About this campaign
Colorectal cancer is the second most deadly form of cancer but it doesn’t have to be. Screening can prevent the cancer or catch it early when it’s highly treatable. But only 59 percent of Oregonians are getting screened compared to 80.5 for breast cancer screening and 81.7 for cervical cancer screening.
To combat this, the Centers for Disease Control and Prevention (CDC) awarded a grant to the Oregon Health Authority (OHA) to increase colorectal cancer screening rates among Oregonians age 50 to 75 (45 for African Americans) to 80 percent in five years.
First, OHA conducted research to determine Oregonians’ attitudes and behaviors toward colorectal cancer screening. The research found that people are most likely to get screened if they are encouraged by someone they know and trust, particularly people who have already been screened and doctors. Based on that core finding, the campaign is taking a unique approach to a colorectal cancer screening campaign by asking already screened Oregonians to talk about their experience and encourage others to get screened too. It also works with provider networks and hospital systems in equipping doctors to not only strongly recommend screening to their patients but to encourage already screened patients to share their story.
In preparation for a statewide campaign, the campaign was piloted in Clatsop County in early 2011 with great results. Read the case study to learn more about the pilot campaign and its success.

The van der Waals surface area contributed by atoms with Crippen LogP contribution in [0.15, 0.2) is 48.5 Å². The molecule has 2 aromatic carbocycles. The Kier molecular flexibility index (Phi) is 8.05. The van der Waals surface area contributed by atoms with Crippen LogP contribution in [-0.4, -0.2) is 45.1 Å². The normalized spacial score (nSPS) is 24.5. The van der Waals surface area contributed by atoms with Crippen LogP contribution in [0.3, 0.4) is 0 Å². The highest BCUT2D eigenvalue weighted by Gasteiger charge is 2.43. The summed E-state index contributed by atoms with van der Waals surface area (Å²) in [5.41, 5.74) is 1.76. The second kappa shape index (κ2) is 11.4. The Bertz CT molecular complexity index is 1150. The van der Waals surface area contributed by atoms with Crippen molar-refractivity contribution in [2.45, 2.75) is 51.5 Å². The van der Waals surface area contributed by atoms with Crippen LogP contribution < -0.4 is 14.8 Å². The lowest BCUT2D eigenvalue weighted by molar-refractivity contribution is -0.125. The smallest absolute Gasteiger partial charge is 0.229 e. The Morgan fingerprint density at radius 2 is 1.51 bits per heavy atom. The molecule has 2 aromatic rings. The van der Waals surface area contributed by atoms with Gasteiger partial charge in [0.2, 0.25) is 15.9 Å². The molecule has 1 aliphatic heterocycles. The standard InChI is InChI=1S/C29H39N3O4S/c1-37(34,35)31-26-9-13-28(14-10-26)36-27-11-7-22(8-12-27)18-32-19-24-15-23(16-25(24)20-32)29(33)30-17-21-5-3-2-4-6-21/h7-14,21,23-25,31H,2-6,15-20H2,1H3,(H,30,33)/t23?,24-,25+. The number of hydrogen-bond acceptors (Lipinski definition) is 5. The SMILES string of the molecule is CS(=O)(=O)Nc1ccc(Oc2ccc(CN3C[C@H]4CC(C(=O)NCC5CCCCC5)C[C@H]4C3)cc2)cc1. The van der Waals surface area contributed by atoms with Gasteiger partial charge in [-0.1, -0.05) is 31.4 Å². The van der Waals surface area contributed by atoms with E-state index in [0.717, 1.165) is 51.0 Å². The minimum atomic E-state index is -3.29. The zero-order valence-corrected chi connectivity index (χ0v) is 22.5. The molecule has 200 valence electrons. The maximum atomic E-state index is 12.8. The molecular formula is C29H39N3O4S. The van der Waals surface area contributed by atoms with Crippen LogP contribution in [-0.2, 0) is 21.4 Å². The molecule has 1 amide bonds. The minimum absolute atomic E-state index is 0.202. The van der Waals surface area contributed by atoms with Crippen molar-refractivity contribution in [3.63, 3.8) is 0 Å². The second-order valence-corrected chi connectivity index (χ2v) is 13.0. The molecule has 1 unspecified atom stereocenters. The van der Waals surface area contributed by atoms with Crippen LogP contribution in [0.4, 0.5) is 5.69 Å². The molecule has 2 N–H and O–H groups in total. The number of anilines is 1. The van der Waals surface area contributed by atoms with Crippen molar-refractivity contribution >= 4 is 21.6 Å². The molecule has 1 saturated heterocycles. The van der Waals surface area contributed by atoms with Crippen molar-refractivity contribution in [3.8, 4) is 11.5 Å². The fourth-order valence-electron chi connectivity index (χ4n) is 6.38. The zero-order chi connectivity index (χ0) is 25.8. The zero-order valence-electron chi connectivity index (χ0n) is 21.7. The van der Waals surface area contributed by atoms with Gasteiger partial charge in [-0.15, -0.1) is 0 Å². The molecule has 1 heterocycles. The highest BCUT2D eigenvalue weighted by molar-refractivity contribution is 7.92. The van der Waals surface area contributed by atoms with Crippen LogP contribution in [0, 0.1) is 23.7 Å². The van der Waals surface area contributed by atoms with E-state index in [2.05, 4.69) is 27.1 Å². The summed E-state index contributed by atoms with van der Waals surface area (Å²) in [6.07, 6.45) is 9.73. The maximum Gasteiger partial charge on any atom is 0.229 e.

The Statewide Campaign
The statewide campaign is now underway. In addition to raising screening rates among all Oregonians, the campaign seeks to decrease disparities related to colorectal cancer in specific communities. We are working with partners in African American and Native American communities where there is a higher rate of colorectal cancer diagnoses and deaths, and implementing a mini campaign in Eastern Oregon where there are increased barriers to getting screened and is a higher death rate due to colorectal cancer compared to the state average.
Read more about these focus area campaigns and partners.
Doctors play a critical role in getting people screened. For that reason, we are working with Legacy Health, Providence Health and Kaiser Permanente to equip providers (physicians, surgeons, other specialists and their staff) to strongly recommend screening to their unscreened patients AND ask already screened patients to share their story. Through this outreach, we are also seeking to best prepare doctors and their staff for an increase in demand for screening.
Read more about our Provider Focus.
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I stay in pretty good shape, I try to eat the right foods. But you don’t know what’s in your colon until you look in there. At age 63, it was just time to get checked. They didn’t find any polyps; the doctor said to repeat the colonoscopy in five years. With colorectal cancer, if you get it early enough, you can take care of it. If you don’t, it’s too late…Black men in general don’t like to go to doctors and do that kind of personal stuff. If I can encourage more black men to get to the doctor, I want to do that.
Cornelius “Mac” McCormick, retired university administrator and track coach
Summit High School, Bend